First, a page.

Overconsumption: What is it and what can we do about it?

Today we discuss what is overconsumption, how it affects our daily lives, and what we can do to tackle it.

Overconsumption: What is it and what can we do about it?

The Wikipedia definition says that “Overconsumption describes a situation where the use of a natural resource has exceeded the sustainable capacity of a system. A prolonged pattern of overconsumption leads to the eventual loss of resource bases”.

Generally, the discussion about overconsumption runs parallel to the debate on human overpopulation. In other words, the more people there are, the more raw materials are consumed to sustain them. However, the general impact of humanity on the planet is influenced by far more factors than the total number of people. Our lifestyle as human beings and the pollution we generate are equally important

How overconsumption affects the textile industry

According to the European Parliament, “Since 1996, the amount of clothes bought in the EU per person has increased by 40% following a sharp fall in prices, which has reduced the life span of clothing”.

It is clear that the textile industry has grown at such a dizzying pace that it has become unsustainable for the planet. Looking at the following points, we can see that the textile industry is definitely not sustainable. 

  • At present, 150 billion tonnes of garments are produced every year worldwide.
  • Brands lower their prices to encourage impulse buys.
  • 80 billion tonnes of garments are purchased annually, and each garment is used 7 times on average.
  • 10% of CO2 emissions are produced by the textile industry.

What are the main points of action: get informed, learn, and take action!

Overconsumption has a negative effect on the environment and brands, suppliers, and consumers must do all they can to prevent it. The solution begins with responsible action from industry players to educate consumers and to show a willingness to reduce waste. We must learn to design, produce, and consume in a responsible and a circular way, with the understanding that new business models must be more open and transparent.

What can we do in our daily lives to tackle overconsumption?

As consumers, which all of us are, we must take responsibility and act accordingly, opening our eyes and getting rid of bad habits. The only way to combat overconsumption is to reduce, reduce and reduce our culture of consumption.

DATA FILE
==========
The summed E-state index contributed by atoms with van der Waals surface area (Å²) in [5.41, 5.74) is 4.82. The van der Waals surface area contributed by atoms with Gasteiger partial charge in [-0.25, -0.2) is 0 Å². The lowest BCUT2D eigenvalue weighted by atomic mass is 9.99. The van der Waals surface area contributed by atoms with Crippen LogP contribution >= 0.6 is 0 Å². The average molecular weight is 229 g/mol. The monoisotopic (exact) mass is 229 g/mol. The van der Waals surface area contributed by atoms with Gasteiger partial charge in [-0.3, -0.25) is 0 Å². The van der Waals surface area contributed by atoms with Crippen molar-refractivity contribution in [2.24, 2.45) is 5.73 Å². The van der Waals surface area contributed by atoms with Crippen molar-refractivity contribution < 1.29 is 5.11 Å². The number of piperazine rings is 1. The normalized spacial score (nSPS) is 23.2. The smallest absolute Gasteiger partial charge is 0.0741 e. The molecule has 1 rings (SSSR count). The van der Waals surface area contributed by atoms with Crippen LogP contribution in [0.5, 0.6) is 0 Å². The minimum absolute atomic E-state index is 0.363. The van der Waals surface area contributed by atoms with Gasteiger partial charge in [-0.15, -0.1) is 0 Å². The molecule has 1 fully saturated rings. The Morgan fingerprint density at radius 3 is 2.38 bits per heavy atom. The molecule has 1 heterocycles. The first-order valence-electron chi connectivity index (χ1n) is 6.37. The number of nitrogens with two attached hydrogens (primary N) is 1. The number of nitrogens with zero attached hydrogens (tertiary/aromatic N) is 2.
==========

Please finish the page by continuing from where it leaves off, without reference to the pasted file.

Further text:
• Buy less and buy better: To prevent overconsumption, as far as possible, avoid brands in the textile industry that promote impulse buying with unjustifiable prices or preposterous discounts. At BCOME, we always value quality over quantity. Second-hand purchases and renting are also excellent options.
  • Be informed: Avoid fabrics that have a high environmental impact and stick to lower-impact natural materials; if you aren’t sure about the difference, just ask us. Take good care of your clothes and mend them. Make sure you wash them only when necessary, at low temperatures and in short cycles.
  • Extend the lifecycle of your wardrobe: If you grow bored of your clothes, you can donate them, swap them, or even sell them on a number of online platforms. Extending their life span is critical. Remember that there are organisations that collect unwanted clothes to give them to people who can’t afford clothes or that put them on the second-hand market. These same organisations sort through them and, if an item is no longer useable as a garment, it is recycled so its fibres can be reused. You can find containers for clothing collection in supermarkets or at local council rubbish collection points.

Follow our blog, and get the answers that fashion industry needs to kick-start its transformation towards circularity. Below we share what the most relevant post for you to read on this topic:

The power is in your hands to start the change and show that small actions do have a direct impact. Want to find out more about sustainable industry and its transformation towards more honest products? Subscribe to our blog now!

Twitter Linkedin